✱ Requirements for Creative Thinking / by Evan Troxel

Isaac Asimov Asks, “How Do People Get New Ideas?”

Read this article first. It takes about 10 minutes, and is completely worth your time if you do any kind of creative work.

This is an insightful article that has an amazing comment section which really adds to the original. It's nice to see an article have so many intelligent and well-written comments that hasn't degraded into a typical internet flame war. Asimov speaks early on in the article about the necessity of working in isolation to be creative. The older I get, the more I appreciate time to myself for thinking. I've been building it into my routine and it's paid off even though I wasn't really aware I had done this. After reading this article I can now see it. This isn’t new thinking, for sure, as you can see the article was written in 1959(!).

Isaac Asimov:

"My feeling is that as far as creativity is concerned, isolation is required. The creative person is, in any case, continually working at it. His mind is shuffling his information at all times, even when he is not conscious of it. (The famous example of Kekule working out the structure of benzene in his sleep is well-known.)

The presence of others can only inhibit this process, since creation is embarrassing. For every new good idea you have, there are a hundred, ten thousand foolish ones, which you naturally do not care to display."

We've talked about some of the topics in this article on Archispeak. Some things came to mind while reading the article, so I’ve included my notes here. I read a lot about creating environments that support creativity, so allow me to connect the dots with my thoughts, others’ thoughts, and the referenced article by Asimov:

  1. Conventional wisdom was not always conventional. This came to mind when reading about how things seem obvious (or ‘reasonable' as he says) now, but when originally conceived were considered out-of-the-box thinking (and shunned because of it).
  2. Creativity happens within a set of constraints. Blank pages are overrated and often overwhelming. 
  3. Creativity happens when there is a safe place to practice it. For the best ideas to float to the top above the rest, you need to have a place where it's OK to have bad ideas often and not be shunned for it. I refer back to John Cleese's talk on creativity, which as I’ve said before is probably the best thinking on creativity I've heard.
  4. The people you work with are just as important as the (safe) place where you work. If you can trust those you work with not to belittle your "stupid" ideas, you have a much better shot at saying something stupid that ultimately leads to a breakthrough.
  5. A creative work environment should afford the freedom to play. The burden of constant results-based business that is always looking for more efficiency is killing this necessary aspect of play as a tool for creative thinking. It feels like we're living and working in a world where we need (or be perceived) to have all of the answers, when in reality it's our job to explore and find the answers. This is a maddening paradox to be sure.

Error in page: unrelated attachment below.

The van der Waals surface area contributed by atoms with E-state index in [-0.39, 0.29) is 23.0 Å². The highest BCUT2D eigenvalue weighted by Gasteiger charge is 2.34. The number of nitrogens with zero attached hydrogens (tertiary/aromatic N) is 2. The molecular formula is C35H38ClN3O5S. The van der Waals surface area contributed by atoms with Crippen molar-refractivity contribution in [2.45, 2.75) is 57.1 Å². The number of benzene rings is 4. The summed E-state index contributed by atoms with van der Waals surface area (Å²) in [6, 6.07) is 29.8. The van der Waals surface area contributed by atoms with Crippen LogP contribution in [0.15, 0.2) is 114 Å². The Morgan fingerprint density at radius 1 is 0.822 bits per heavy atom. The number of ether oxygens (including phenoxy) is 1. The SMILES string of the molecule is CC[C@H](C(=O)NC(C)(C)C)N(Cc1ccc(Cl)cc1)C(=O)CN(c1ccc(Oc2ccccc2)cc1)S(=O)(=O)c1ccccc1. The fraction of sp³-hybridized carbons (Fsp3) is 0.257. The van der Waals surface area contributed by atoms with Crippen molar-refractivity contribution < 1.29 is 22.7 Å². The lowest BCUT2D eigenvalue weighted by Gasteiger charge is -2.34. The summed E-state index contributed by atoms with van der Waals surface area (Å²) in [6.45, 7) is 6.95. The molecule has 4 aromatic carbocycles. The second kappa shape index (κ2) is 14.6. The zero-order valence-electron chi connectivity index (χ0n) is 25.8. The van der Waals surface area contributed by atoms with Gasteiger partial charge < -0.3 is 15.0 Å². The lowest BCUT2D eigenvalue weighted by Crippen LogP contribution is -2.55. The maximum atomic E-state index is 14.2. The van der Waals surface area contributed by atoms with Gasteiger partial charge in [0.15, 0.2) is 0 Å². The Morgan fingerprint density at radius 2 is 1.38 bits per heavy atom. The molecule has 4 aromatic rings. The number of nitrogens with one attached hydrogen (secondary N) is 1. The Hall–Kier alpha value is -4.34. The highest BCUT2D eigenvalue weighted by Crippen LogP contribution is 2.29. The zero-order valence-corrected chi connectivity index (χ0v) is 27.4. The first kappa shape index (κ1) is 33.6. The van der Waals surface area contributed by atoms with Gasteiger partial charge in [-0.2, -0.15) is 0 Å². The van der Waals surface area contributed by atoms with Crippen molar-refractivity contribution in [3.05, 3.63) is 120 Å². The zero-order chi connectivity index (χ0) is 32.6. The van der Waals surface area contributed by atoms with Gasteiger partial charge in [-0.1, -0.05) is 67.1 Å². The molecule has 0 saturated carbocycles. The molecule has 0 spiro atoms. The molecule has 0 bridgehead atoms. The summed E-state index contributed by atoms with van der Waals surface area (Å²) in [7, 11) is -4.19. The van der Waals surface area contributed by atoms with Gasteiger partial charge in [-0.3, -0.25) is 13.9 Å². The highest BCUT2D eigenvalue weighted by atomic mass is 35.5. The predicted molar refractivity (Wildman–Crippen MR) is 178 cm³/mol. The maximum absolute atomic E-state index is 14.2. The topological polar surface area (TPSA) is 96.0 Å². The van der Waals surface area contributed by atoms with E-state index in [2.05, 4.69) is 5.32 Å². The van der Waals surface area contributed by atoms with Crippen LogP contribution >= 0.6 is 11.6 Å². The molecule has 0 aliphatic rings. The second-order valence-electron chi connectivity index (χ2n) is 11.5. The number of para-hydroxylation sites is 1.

6. Creativity rarely happens on a schedule. It doesn't happen in a particular place or when you need it to happen. My best thoughts appear when I'm in the shower, out for a walk, or in the middle of the night. It's good to take notice of when your best ideas happen so you can be on the lookout for them. You can start expecting them to show up and you can be ready to write them down because you will surely forget them if you don't. I think we can all agree that it sucks when we don't write them down.
  7. Someone may have a good idea and it takes someone else to add to it to make it a great idea. I've witnessed this many, many times. This should be the basis of critique, as we spoke about in the Episode 45 of the podcast.
  8. I often find that the best group creativity happens at the dinner table with a bottle of wine or at the bar after work. The faster you are able to lower your inhibitions, the faster the ideas start flowing. Don't forget to bring a sketchbook... you'll need it if you want to remember all of your seemingly great ideas the next day.

With all of this in mind, some of the companies I know of that have this type of environment are IDEO, Pixar, and the Eames' office. They show that it is possible to run a company that champions this type of work, and the work they produce shows it. I'm sure there are more, and I'd like to know who they are. This goes especially for the architecture industry - who are the firms that exemplify these principles today? 

I’ve included a gallery of architectural studio office environments here. This is what it looks like. The creative process is a messy one as expected; as it should be.